I really liked this distinction, raised by Prof. Peter T. Struck of UPenn, in a recent interview with The Chronicle on his hopes for and concerns about teaching a free online unit on Greek myth (you can read it here). I particularly liked his comment: “Great education is transformative. Data transfer isn’t.”

I wonder if I have been educating students, or shoving data at them. I hadn’t considered the difference terribly consciously until now. I hope I’ve done at least some of the former. Yet I fear that some of my – and my colleagues’ – obsessions tend to focus on data transfer, perhaps because it’s the easiest thing to notice when it goes wrong or fails. When a student hasn’t realised that a unit requires a certain footnote style, for instance, it’s noticeable: you mark an essay and groan as you write for the sixth or seventh time, ‘please note, footnotes are required by all history units…‘, and wonder why you bothered spending a whole tutorial on research and citation skills if nobody was listening.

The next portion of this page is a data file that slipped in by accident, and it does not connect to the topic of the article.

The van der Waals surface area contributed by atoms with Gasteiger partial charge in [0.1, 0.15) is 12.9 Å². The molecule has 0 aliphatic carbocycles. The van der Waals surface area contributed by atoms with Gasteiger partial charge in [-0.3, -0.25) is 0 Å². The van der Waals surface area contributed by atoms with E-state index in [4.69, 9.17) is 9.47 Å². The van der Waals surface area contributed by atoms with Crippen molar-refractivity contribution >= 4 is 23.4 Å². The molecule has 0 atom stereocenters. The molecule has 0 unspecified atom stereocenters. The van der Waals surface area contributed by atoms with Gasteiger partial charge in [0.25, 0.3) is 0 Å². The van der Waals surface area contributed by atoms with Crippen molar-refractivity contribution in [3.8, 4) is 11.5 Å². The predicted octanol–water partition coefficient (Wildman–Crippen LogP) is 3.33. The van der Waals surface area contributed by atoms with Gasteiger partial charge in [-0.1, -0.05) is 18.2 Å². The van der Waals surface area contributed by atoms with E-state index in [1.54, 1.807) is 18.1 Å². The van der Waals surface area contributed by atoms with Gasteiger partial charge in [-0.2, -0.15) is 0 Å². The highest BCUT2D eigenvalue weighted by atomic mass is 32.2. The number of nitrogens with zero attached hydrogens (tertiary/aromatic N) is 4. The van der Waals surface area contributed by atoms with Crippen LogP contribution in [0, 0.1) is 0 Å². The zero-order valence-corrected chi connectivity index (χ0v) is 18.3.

We’ve thought and talked a fair bit about how to do this better next time, for example by doubling the tutorial time dedicated to discussing these skills, by redesigning relevant assessment to emphasise key skills, changing the format of the tutorial, and so on. This week, however, a colleague and I realised in the course of our conversation that most of the measures we’ve considered involve an increase in our responsibility, as if all we – as teachers – must do is ‘more’ and that will fix it. We began to think that, instead, we might need to force each student to assume these responsibilities for themselves: this, as we said to each other, is a more valuable thing to teach them in the long run than how to conform to MHRA style.

In light of Prof. Struck’s comments, I now see this little case study as a discussion of education vs. data transfer, and I’m pleased that we arrived independently at the notion that the former was preferable. The question remains, how to do it in practice. Education is a darn sight harder to do and to design than merely dispensing information. Somehow an eagerness for knowledge, and both the tools and the motivation to seek it for oneself have to be conveyed. Can this be done when the time allotted to a unit is no more than 22 lecture and 10 tutorial hours?

Any suggestions?